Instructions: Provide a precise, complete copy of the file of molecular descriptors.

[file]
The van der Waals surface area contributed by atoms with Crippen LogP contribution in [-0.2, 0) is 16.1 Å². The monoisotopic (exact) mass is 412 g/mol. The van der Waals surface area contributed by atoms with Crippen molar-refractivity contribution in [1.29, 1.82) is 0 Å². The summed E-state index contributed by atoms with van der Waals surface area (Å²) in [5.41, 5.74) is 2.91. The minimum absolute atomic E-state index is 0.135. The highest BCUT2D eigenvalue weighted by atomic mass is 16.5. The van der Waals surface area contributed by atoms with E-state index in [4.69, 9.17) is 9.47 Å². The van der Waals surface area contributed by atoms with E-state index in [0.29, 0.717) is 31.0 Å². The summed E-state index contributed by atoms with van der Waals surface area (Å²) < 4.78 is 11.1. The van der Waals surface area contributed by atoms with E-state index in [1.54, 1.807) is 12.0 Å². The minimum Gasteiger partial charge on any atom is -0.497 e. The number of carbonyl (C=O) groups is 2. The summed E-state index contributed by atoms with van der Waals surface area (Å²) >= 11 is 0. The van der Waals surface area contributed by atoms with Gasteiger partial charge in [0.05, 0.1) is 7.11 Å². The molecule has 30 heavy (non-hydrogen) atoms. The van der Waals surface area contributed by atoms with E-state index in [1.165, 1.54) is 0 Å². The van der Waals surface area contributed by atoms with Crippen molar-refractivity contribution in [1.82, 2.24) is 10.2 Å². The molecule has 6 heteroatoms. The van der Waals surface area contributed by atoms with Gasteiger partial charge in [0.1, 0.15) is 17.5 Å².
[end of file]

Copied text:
The van der Waals surface area contributed by atoms with Crippen LogP contribution in [-0.2, 0) is 16.1 Å². The monoisotopic (exact) mass is 412 g/mol. The van der Waals surface area contributed by atoms with Crippen molar-refractivity contribution in [1.29, 1.82) is 0 Å². The summed E-state index contributed by atoms with van der Waals surface area (Å²) in [5.41, 5.74) is 2.91. The minimum absolute atomic E-state index is 0.135. The highest BCUT2D eigenvalue weighted by atomic mass is 16.5. The van der Waals surface area contributed by atoms with E-state index in [4.69, 9.17) is 9.47 Å². The van der Waals surface area contributed by atoms with E-state index in [0.29, 0.717) is 31.0 Å². The summed E-state index contributed by atoms with van der Waals surface area (Å²) < 4.78 is 11.1. The van der Waals surface area contributed by atoms with E-state index in [1.54, 1.807) is 12.0 Å². The minimum Gasteiger partial charge on any atom is -0.497 e. The number of carbonyl (C=O) groups is 2. The summed E-state index contributed by atoms with van der Waals surface area (Å²) >= 11 is 0. The van der Waals surface area contributed by atoms with Gasteiger partial charge in [0.05, 0.1) is 7.11 Å². The molecule has 30 heavy (non-hydrogen) atoms. The van der Waals surface area contributed by atoms with E-state index in [1.165, 1.54) is 0 Å². The van der Waals surface area contributed by atoms with Crippen molar-refractivity contribution in [1.82, 2.24) is 10.2 Å². The molecule has 6 heteroatoms. The van der Waals surface area contributed by atoms with Gasteiger partial charge in [0.1, 0.15) is 17.5 Å².